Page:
[Look Up] The Hidden Holocaust

In #rabble3, Culture, History, Politics, Print Edition by Paul Reynolds

Photo: Paul Reynolds

In Look Up we like to encourage you rabble to briefly break from your daily scavenge for fag butts and lost change along the pathways of our durty oul town. Paul Reynolds says make like a culchie and have a mouth at the second storeys of some of these buildings you pass every day.

This issue’s site of interest is the Sunlight Chambers building on the corner of Parliament St and Merchant’s Quay. Built in 1902 the building features two mosaic friezes which wrap around the building like ribbon at each floor. They depict scenes from agriculture and industry cataloguing the history of hygiene. The renaissance windows on the upper floors and the protruding tiled roof wouldn’t look out of place on an Italian piazza.

The building was designed by Edward Ould of Liverpool who also designed the model village of Port Sunlight in Merseyside for the Lever workforce, in a similar fashion to the housing built by Guinness and Jameson here in Dublin

An Edwardian U2 Tower, it was scorned by Dublin’s twittering classes and regarded as the ugliest building in the city. Harsh. Many would class it amongst their favourite structures but even they may not know some of the darker history behind it.

It was built by Lord Lever, the British soap magnate whose company later became Lever Bros. Never were Chumbawamba’s lyrics more apt – “Unilever washes whiter! / Soap to clean those dirty hands / And a slap for the people who work the land.”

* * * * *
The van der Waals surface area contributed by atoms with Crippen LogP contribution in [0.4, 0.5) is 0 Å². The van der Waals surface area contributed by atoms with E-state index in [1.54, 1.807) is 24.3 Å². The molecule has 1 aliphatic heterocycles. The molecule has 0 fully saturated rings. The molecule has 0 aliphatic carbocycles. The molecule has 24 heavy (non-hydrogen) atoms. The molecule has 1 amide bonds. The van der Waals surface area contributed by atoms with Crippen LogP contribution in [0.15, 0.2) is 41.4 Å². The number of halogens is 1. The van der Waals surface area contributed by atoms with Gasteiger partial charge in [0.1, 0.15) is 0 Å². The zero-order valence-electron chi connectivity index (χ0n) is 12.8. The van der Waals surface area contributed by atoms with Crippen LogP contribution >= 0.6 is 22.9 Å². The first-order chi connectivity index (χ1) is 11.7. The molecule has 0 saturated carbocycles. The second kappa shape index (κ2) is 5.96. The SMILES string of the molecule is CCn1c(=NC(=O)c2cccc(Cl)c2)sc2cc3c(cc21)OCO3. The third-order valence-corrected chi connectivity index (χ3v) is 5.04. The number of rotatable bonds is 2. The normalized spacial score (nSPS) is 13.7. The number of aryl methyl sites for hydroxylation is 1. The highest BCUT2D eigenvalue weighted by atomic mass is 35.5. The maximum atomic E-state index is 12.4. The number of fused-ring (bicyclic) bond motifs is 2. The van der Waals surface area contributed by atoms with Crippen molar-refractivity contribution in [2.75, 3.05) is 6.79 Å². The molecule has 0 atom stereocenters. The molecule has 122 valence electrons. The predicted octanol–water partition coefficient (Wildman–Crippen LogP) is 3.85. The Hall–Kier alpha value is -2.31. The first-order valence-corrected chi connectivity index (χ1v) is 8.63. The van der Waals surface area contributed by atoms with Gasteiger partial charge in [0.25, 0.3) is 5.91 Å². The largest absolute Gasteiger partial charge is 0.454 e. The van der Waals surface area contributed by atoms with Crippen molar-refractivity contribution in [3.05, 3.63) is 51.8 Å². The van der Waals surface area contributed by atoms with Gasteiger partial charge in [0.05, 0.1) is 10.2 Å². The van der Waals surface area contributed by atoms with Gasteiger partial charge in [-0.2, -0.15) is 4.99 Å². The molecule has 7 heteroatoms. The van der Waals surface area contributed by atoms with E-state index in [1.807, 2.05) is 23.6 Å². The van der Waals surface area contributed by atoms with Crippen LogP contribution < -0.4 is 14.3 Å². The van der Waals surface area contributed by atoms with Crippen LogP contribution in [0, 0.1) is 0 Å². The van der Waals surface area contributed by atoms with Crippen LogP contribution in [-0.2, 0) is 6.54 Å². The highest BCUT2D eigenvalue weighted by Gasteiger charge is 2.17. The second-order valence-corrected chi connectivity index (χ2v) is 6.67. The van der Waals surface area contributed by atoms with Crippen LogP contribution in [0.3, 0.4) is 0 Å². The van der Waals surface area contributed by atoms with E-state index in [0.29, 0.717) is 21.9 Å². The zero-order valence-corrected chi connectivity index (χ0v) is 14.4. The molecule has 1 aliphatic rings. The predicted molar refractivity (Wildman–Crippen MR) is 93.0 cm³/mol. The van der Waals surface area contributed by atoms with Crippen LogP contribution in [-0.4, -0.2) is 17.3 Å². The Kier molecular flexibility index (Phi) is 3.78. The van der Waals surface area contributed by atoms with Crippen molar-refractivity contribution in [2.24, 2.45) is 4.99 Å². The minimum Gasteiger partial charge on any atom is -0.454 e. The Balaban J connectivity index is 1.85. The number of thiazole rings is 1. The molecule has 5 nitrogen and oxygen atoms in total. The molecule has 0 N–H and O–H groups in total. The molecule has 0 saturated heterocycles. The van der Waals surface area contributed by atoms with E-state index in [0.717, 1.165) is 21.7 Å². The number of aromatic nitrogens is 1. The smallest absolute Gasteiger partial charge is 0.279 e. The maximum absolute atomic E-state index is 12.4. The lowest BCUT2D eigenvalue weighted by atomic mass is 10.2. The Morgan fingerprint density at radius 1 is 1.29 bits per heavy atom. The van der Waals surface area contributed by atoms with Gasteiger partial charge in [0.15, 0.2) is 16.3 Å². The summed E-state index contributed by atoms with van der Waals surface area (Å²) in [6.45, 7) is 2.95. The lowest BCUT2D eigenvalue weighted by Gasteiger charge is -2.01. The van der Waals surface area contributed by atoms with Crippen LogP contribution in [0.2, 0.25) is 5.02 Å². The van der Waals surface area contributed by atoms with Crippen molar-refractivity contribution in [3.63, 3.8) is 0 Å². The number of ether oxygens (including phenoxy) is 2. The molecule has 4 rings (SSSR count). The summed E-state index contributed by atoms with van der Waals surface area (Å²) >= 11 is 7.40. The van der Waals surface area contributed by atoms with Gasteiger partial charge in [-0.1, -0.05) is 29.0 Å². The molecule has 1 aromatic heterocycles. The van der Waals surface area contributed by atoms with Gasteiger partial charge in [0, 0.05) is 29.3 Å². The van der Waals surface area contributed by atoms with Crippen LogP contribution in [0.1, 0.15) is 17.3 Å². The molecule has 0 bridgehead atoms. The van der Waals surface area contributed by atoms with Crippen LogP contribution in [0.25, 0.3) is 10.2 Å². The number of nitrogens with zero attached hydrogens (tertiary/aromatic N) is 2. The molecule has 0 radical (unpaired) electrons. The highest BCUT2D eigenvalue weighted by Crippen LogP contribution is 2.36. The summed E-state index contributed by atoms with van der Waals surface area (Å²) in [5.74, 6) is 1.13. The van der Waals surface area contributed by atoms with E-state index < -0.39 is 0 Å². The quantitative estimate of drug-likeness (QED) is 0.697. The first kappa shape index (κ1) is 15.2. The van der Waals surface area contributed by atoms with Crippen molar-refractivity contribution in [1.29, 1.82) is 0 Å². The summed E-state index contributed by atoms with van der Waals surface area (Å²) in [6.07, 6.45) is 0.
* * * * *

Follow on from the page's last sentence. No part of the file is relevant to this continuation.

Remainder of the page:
While Lord Lever (Viscount Leverhume) was housing and cleansing the great unwashed of Dublin, Liverpool and beyond he was also making waves in Parliament as a supporter of the Liberal Prime Minister Gladstone. Promoting social conscience in industrialised society, bravo! Let’s say he was the Bono of his day. Rather like our own pint-sized messiah, Lord Lever had a fetish for America, dodgy religious outlooks and an obsession with the ‘Dark Continent’.

To be fair to the U2 windbag he never promoted a soap monopoly in the States, enforced Freemasonry membership on his employees or, in the pursuit of palm oil, enslaved an entire region of Africa. Described by Adam Hoschild in his book Lord Leverhulme’s Ghosts: Colonial Exploitation In The Congo – ‘Lever set up a private kingdom reliant on the horrific Belgian system of forced labour, a program that reduced the population of Congo by half and accounted for more deaths than the Nazi holocaust.’ What happened in the Congo is one of the great stains on human history, but one that has been all but erased from our popular history. Lever and others colluded with King Leopold of Belgium in the exploitation of the Congo’s people and resources. 50% of the population, an almost incredible ten million people, died during this hunt for cheap palm oil. The men were forced to work while the women were kidnapped and held captive. Children as young as five were enslaved. Kony1902 indeed.

So from a small soap headquarters in Dublin a policy of ethnic cleansing was launched on the unfortunates who were forced to work to death to produce affordable hygiene for our own great unwashed. The next time you pass that corner, look up, study the intricate mosaics and pause to think that Lever Brothers really does wash whiter.